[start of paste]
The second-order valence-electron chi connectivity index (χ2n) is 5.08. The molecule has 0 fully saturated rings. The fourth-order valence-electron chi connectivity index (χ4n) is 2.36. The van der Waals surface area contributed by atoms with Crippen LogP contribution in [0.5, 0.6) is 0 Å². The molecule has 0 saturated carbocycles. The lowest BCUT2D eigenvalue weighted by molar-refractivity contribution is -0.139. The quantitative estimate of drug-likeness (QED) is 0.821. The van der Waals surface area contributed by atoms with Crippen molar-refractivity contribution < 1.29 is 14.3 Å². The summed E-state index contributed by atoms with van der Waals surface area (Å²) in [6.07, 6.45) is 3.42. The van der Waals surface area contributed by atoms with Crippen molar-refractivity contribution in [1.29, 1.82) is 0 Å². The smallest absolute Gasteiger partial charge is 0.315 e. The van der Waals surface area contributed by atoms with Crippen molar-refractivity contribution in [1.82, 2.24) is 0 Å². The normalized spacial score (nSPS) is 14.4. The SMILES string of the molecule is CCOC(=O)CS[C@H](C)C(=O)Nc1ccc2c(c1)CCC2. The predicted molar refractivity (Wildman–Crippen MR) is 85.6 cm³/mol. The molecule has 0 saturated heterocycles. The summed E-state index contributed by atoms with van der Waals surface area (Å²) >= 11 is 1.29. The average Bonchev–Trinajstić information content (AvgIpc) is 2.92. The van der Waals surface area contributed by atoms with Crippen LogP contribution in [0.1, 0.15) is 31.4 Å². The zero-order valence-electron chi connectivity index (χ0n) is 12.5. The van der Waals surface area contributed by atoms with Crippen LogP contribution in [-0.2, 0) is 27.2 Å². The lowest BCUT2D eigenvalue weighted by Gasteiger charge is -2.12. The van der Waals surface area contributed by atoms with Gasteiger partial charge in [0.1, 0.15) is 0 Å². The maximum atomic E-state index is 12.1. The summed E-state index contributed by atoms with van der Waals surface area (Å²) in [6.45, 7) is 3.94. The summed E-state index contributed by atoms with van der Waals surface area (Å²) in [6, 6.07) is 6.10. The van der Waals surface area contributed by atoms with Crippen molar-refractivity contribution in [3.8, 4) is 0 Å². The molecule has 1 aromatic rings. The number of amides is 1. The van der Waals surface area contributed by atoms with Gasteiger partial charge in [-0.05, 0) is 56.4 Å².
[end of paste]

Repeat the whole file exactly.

The second-order valence-electron chi connectivity index (χ2n) is 5.08. The molecule has 0 fully saturated rings. The fourth-order valence-electron chi connectivity index (χ4n) is 2.36. The van der Waals surface area contributed by atoms with Crippen LogP contribution in [0.5, 0.6) is 0 Å². The molecule has 0 saturated carbocycles. The lowest BCUT2D eigenvalue weighted by molar-refractivity contribution is -0.139. The quantitative estimate of drug-likeness (QED) is 0.821. The van der Waals surface area contributed by atoms with Crippen molar-refractivity contribution < 1.29 is 14.3 Å². The summed E-state index contributed by atoms with van der Waals surface area (Å²) in [6.07, 6.45) is 3.42. The van der Waals surface area contributed by atoms with Crippen molar-refractivity contribution in [1.29, 1.82) is 0 Å². The smallest absolute Gasteiger partial charge is 0.315 e. The van der Waals surface area contributed by atoms with Crippen molar-refractivity contribution in [1.82, 2.24) is 0 Å². The normalized spacial score (nSPS) is 14.4. The SMILES string of the molecule is CCOC(=O)CS[C@H](C)C(=O)Nc1ccc2c(c1)CCC2. The predicted molar refractivity (Wildman–Crippen MR) is 85.6 cm³/mol. The molecule has 0 saturated heterocycles. The summed E-state index contributed by atoms with van der Waals surface area (Å²) >= 11 is 1.29. The average Bonchev–Trinajstić information content (AvgIpc) is 2.92. The van der Waals surface area contributed by atoms with Crippen LogP contribution in [0.1, 0.15) is 31.4 Å². The zero-order valence-electron chi connectivity index (χ0n) is 12.5. The van der Waals surface area contributed by atoms with Crippen LogP contribution in [-0.2, 0) is 27.2 Å². The lowest BCUT2D eigenvalue weighted by Gasteiger charge is -2.12. The van der Waals surface area contributed by atoms with Gasteiger partial charge in [0.1, 0.15) is 0 Å². The maximum atomic E-state index is 12.1. The summed E-state index contributed by atoms with van der Waals surface area (Å²) in [6.45, 7) is 3.94. The summed E-state index contributed by atoms with van der Waals surface area (Å²) in [6, 6.07) is 6.10. The van der Waals surface area contributed by atoms with Crippen molar-refractivity contribution in [3.8, 4) is 0 Å². The molecule has 1 aromatic rings. The number of amides is 1. The van der Waals surface area contributed by atoms with Gasteiger partial charge in [-0.05, 0) is 56.4 Å².